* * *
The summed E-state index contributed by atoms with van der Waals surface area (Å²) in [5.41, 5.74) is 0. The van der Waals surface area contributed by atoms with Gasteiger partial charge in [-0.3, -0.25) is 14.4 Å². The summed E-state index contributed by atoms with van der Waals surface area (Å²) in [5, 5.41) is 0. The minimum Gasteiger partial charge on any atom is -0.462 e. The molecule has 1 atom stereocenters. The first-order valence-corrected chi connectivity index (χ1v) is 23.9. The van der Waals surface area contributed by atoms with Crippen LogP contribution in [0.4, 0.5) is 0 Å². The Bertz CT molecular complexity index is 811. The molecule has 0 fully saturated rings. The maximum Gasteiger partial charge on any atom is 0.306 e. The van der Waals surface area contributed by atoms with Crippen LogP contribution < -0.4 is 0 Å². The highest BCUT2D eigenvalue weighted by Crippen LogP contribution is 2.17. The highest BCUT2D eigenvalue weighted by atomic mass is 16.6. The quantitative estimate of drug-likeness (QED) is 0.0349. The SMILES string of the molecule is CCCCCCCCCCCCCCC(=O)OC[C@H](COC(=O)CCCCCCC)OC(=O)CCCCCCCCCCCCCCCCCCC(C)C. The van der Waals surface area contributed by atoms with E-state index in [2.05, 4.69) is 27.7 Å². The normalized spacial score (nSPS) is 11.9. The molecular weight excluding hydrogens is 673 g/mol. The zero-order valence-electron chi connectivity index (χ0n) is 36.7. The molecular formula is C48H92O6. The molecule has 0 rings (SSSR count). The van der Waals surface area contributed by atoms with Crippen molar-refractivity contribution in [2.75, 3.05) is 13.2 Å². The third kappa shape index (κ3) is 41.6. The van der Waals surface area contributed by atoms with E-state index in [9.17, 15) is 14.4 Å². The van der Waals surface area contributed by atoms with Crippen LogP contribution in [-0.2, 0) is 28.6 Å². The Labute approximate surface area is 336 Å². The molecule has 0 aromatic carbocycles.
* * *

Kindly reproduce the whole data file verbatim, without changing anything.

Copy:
The summed E-state index contributed by atoms with van der Waals surface area (Å²) in [5.41, 5.74) is 0. The van der Waals surface area contributed by atoms with Gasteiger partial charge in [-0.3, -0.25) is 14.4 Å². The summed E-state index contributed by atoms with van der Waals surface area (Å²) in [5, 5.41) is 0. The minimum Gasteiger partial charge on any atom is -0.462 e. The molecule has 1 atom stereocenters. The first-order valence-corrected chi connectivity index (χ1v) is 23.9. The van der Waals surface area contributed by atoms with Crippen LogP contribution in [0.4, 0.5) is 0 Å². The Bertz CT molecular complexity index is 811. The molecule has 0 fully saturated rings. The maximum Gasteiger partial charge on any atom is 0.306 e. The van der Waals surface area contributed by atoms with Crippen LogP contribution < -0.4 is 0 Å². The highest BCUT2D eigenvalue weighted by Crippen LogP contribution is 2.17. The highest BCUT2D eigenvalue weighted by atomic mass is 16.6. The quantitative estimate of drug-likeness (QED) is 0.0349. The SMILES string of the molecule is CCCCCCCCCCCCCCC(=O)OC[C@H](COC(=O)CCCCCCC)OC(=O)CCCCCCCCCCCCCCCCCCC(C)C. The van der Waals surface area contributed by atoms with E-state index in [2.05, 4.69) is 27.7 Å². The normalized spacial score (nSPS) is 11.9. The molecular weight excluding hydrogens is 673 g/mol. The zero-order valence-electron chi connectivity index (χ0n) is 36.7. The molecular formula is C48H92O6. The molecule has 0 rings (SSSR count). The van der Waals surface area contributed by atoms with Crippen molar-refractivity contribution in [2.75, 3.05) is 13.2 Å². The third kappa shape index (κ3) is 41.6. The van der Waals surface area contributed by atoms with E-state index in [9.17, 15) is 14.4 Å². The van der Waals surface area contributed by atoms with Crippen LogP contribution in [-0.2, 0) is 28.6 Å². The Labute approximate surface area is 336 Å². The molecule has 0 aromatic carbocycles.